Nannies in high demand
Recruitment services are experiencing increased interest from working parents looking to hire nannies after a Productivity Commission report released last year recommended they be eligible for Federal Government subsidies.
The commission’s Childcare and Early Learning report found families were struggling to find flexible and affordable childcare to meet their domestic and workforce needs. It recommended the subsidy be made to informal carers, including grandparents.
Perth Nanny Network director Amanda Spencer-Teo said demand for nannies had increased rapidly over the past six months and the commission’s report had only added to the level of inquiry the agency was receiving.
“Mortgages are increasing and more families are finding that both parents need to work to get by, ” Ms Spencer-Teo said. “Daycare is not for everybody and places on the days parents need are hard to come by. Many parents will work until 7pm — there are not many long daycare centres that will cater for after-hours care.
“Our clients are predominantly professionals — lawyers, doctors and directors — who require flexibility from their carers, and many of our nannies also like the flexibility involved.”
Ms Spencer-Teo said she was placing three to five new nannies every week, doubling the number of placements she was making three months ago. Casual, part-time and full-time nannies were required.
Enquiries were also coming in from workers of all ages and she was looking to bring new business partners on board to service the needs of new clients.
Nannies, unlike au pairs, generally did not live with the family but cared for children within the family home, Ms Spencer-Teo said.
Australian Nanny Association president Danielle Robertson said the demand for nannies was expected to grow as shift workers, paramedics, nurses and defence force personnel were all looking for flexible childcare arrangements.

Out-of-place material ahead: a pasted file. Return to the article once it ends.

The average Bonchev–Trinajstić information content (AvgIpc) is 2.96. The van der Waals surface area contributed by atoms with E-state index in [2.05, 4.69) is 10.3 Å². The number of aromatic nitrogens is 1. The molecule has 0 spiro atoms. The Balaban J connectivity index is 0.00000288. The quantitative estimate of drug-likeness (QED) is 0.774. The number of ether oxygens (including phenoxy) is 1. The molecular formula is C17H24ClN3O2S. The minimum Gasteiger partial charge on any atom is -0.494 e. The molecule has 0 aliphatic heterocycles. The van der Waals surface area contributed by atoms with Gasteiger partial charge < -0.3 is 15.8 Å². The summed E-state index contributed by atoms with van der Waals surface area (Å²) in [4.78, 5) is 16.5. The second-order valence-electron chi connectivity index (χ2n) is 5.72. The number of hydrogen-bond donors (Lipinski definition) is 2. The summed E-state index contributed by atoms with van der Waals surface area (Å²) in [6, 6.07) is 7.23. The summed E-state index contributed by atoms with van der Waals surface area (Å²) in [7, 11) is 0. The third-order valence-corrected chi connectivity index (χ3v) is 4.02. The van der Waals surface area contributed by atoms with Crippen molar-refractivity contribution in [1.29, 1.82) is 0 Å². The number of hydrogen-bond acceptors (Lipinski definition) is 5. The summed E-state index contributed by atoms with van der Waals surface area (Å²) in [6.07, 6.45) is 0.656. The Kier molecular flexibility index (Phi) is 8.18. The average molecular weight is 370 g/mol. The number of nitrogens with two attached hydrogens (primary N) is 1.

Mature workers over the age of 45, younger workers in their 20s and qualified childcare workers were all looking at becoming nannies as work was increasingly hard to find.
“There is a growing acceptance that nannies are not just for the rich — working parents are finding that quality childcare options are dwindling and the flexibility of having one dedicated carer looking after their children in their own home is becoming more attractive, ” Ms Robertson said. “A great majority are coming from care industries — nurses, teachers and childcare workers who want to continue to make a difference in the lives of families.”
An estimated 45,300 Australian families use nannies, according to the Productivity Commission. The ANA estimates there are 30,000 nannies working across the country. It’s unknown how many are employed in “cash-in-hand” arrangements.
Ms Robertson said anyone considering nanny work should look carefully at their options. It was important to remember that registering with an agency allowed workers to qualify for mortgages and car loans. Those who were working for cash payment would find it more difficult to secure their economic future, she said.
Most nanny agencies would require a working with children check, police clearance and a first-aid certificate. Professional qualifications were always an advantage.
Kelsey Hutchinson, 27, became a full-time nanny four years ago after working in the childcare sector. She said working with a family was a much more personal way of caring for children and was very rewarding.
“People who are keen to stay working with children should give it a shot, ” Ms Hutchinson said. “It’s a comfortable arrangement because the children are happy in their own home and there is a lot of flexibility involved for both the nanny and the family.”
© The West Australian
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